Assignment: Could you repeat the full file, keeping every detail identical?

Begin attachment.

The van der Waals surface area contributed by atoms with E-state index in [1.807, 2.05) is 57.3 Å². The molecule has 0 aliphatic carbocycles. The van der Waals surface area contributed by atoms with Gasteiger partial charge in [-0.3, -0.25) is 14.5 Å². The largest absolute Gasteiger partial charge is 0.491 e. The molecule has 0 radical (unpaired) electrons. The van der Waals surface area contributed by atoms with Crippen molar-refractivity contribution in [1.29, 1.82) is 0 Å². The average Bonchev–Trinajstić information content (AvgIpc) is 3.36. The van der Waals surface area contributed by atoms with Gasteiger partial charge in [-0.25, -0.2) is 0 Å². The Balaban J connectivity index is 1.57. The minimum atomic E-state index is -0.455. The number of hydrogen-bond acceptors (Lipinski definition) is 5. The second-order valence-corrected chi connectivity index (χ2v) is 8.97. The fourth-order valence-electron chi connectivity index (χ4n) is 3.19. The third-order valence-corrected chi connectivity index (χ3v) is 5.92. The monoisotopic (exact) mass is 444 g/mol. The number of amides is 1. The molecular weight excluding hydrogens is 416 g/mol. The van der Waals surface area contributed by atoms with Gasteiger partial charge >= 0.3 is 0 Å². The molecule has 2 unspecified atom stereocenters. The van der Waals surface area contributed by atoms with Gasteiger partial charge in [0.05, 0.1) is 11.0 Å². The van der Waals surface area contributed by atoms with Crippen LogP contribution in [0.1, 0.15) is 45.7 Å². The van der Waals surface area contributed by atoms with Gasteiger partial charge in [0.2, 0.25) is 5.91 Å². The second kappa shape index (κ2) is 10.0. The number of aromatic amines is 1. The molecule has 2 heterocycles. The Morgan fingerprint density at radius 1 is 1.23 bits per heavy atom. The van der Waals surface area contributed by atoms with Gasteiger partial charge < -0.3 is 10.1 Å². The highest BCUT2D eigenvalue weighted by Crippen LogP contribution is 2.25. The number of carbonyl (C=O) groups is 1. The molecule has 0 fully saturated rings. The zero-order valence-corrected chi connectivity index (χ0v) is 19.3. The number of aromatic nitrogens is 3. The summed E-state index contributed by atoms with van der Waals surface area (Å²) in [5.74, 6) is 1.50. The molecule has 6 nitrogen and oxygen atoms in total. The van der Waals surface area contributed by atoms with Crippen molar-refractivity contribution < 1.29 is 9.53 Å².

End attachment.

The van der Waals surface area contributed by atoms with E-state index in [1.807, 2.05) is 57.3 Å². The molecule has 0 aliphatic carbocycles. The van der Waals surface area contributed by atoms with Gasteiger partial charge in [-0.3, -0.25) is 14.5 Å². The largest absolute Gasteiger partial charge is 0.491 e. The molecule has 0 radical (unpaired) electrons. The van der Waals surface area contributed by atoms with Crippen molar-refractivity contribution in [1.29, 1.82) is 0 Å². The average Bonchev–Trinajstić information content (AvgIpc) is 3.36. The van der Waals surface area contributed by atoms with Gasteiger partial charge in [-0.25, -0.2) is 0 Å². The Balaban J connectivity index is 1.57. The minimum atomic E-state index is -0.455. The number of hydrogen-bond acceptors (Lipinski definition) is 5. The second-order valence-corrected chi connectivity index (χ2v) is 8.97. The fourth-order valence-electron chi connectivity index (χ4n) is 3.19. The third-order valence-corrected chi connectivity index (χ3v) is 5.92. The monoisotopic (exact) mass is 444 g/mol. The number of amides is 1. The molecular weight excluding hydrogens is 416 g/mol. The van der Waals surface area contributed by atoms with Gasteiger partial charge >= 0.3 is 0 Å². The molecule has 2 unspecified atom stereocenters. The van der Waals surface area contributed by atoms with Gasteiger partial charge in [0.05, 0.1) is 11.0 Å². The van der Waals surface area contributed by atoms with Crippen LogP contribution in [0.1, 0.15) is 45.7 Å². The van der Waals surface area contributed by atoms with Gasteiger partial charge in [0.2, 0.25) is 5.91 Å². The second kappa shape index (κ2) is 10.0. The number of aromatic amines is 1. The molecule has 2 heterocycles. The Morgan fingerprint density at radius 1 is 1.23 bits per heavy atom. The van der Waals surface area contributed by atoms with Gasteiger partial charge < -0.3 is 10.1 Å². The highest BCUT2D eigenvalue weighted by Crippen LogP contribution is 2.25. The number of carbonyl (C=O) groups is 1. The molecule has 0 fully saturated rings. The zero-order valence-corrected chi connectivity index (χ0v) is 19.3. The number of aromatic nitrogens is 3. The summed E-state index contributed by atoms with van der Waals surface area (Å²) in [5.74, 6) is 1.50. The molecule has 6 nitrogen and oxygen atoms in total. The van der Waals surface area contributed by atoms with Crippen molar-refractivity contribution < 1.29 is 9.53 Å².